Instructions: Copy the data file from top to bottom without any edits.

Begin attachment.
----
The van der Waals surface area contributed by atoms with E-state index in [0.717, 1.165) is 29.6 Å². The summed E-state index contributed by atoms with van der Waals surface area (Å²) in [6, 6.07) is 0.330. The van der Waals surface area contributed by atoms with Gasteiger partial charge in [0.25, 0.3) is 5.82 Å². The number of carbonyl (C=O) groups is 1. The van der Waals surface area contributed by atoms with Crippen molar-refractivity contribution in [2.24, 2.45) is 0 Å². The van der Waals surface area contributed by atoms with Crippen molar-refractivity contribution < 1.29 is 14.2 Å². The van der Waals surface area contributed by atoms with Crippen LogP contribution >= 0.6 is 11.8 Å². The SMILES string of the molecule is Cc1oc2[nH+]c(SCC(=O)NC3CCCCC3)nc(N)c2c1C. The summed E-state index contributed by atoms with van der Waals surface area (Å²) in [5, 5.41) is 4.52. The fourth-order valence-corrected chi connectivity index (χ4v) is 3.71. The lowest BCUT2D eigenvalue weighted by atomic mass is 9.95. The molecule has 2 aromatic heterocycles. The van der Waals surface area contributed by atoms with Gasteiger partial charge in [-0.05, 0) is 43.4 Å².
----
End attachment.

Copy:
The van der Waals surface area contributed by atoms with E-state index in [0.717, 1.165) is 29.6 Å². The summed E-state index contributed by atoms with van der Waals surface area (Å²) in [6, 6.07) is 0.330. The van der Waals surface area contributed by atoms with Gasteiger partial charge in [0.25, 0.3) is 5.82 Å². The number of carbonyl (C=O) groups is 1. The van der Waals surface area contributed by atoms with Crippen molar-refractivity contribution in [2.24, 2.45) is 0 Å². The van der Waals surface area contributed by atoms with Crippen molar-refractivity contribution < 1.29 is 14.2 Å². The van der Waals surface area contributed by atoms with Crippen LogP contribution >= 0.6 is 11.8 Å². The SMILES string of the molecule is Cc1oc2[nH+]c(SCC(=O)NC3CCCCC3)nc(N)c2c1C. The summed E-state index contributed by atoms with van der Waals surface area (Å²) in [5, 5.41) is 4.52. The fourth-order valence-corrected chi connectivity index (χ4v) is 3.71. The lowest BCUT2D eigenvalue weighted by atomic mass is 9.95. The molecule has 2 aromatic heterocycles. The van der Waals surface area contributed by atoms with Gasteiger partial charge in [-0.05, 0) is 43.4 Å².